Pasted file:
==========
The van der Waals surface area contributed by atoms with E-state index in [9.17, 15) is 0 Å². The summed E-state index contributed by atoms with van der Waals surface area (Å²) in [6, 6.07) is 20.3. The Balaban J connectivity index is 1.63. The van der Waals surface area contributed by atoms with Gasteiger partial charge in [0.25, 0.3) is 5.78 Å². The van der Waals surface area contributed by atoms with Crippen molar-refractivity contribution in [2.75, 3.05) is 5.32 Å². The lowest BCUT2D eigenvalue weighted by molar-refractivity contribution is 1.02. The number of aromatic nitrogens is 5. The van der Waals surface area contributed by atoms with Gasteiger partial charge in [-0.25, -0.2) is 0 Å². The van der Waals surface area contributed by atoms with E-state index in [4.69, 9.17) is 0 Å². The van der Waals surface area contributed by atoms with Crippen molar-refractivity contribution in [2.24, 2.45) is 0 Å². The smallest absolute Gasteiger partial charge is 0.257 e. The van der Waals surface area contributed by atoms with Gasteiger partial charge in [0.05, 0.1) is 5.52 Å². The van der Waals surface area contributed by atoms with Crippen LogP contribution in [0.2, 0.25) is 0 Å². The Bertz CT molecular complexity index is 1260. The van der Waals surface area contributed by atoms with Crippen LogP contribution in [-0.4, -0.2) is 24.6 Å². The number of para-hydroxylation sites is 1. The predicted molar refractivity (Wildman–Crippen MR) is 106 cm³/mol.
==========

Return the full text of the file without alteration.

The van der Waals surface area contributed by atoms with E-state index in [9.17, 15) is 0 Å². The summed E-state index contributed by atoms with van der Waals surface area (Å²) in [6, 6.07) is 20.3. The Balaban J connectivity index is 1.63. The van der Waals surface area contributed by atoms with Gasteiger partial charge in [0.25, 0.3) is 5.78 Å². The van der Waals surface area contributed by atoms with Crippen molar-refractivity contribution in [2.75, 3.05) is 5.32 Å². The lowest BCUT2D eigenvalue weighted by molar-refractivity contribution is 1.02. The number of aromatic nitrogens is 5. The van der Waals surface area contributed by atoms with Gasteiger partial charge in [-0.25, -0.2) is 0 Å². The van der Waals surface area contributed by atoms with E-state index in [4.69, 9.17) is 0 Å². The van der Waals surface area contributed by atoms with Crippen molar-refractivity contribution in [2.24, 2.45) is 0 Å². The smallest absolute Gasteiger partial charge is 0.257 e. The van der Waals surface area contributed by atoms with Gasteiger partial charge in [0.05, 0.1) is 5.52 Å². The van der Waals surface area contributed by atoms with Crippen LogP contribution in [0.2, 0.25) is 0 Å². The Bertz CT molecular complexity index is 1260. The van der Waals surface area contributed by atoms with Crippen LogP contribution in [-0.4, -0.2) is 24.6 Å². The number of para-hydroxylation sites is 1. The predicted molar refractivity (Wildman–Crippen MR) is 106 cm³/mol.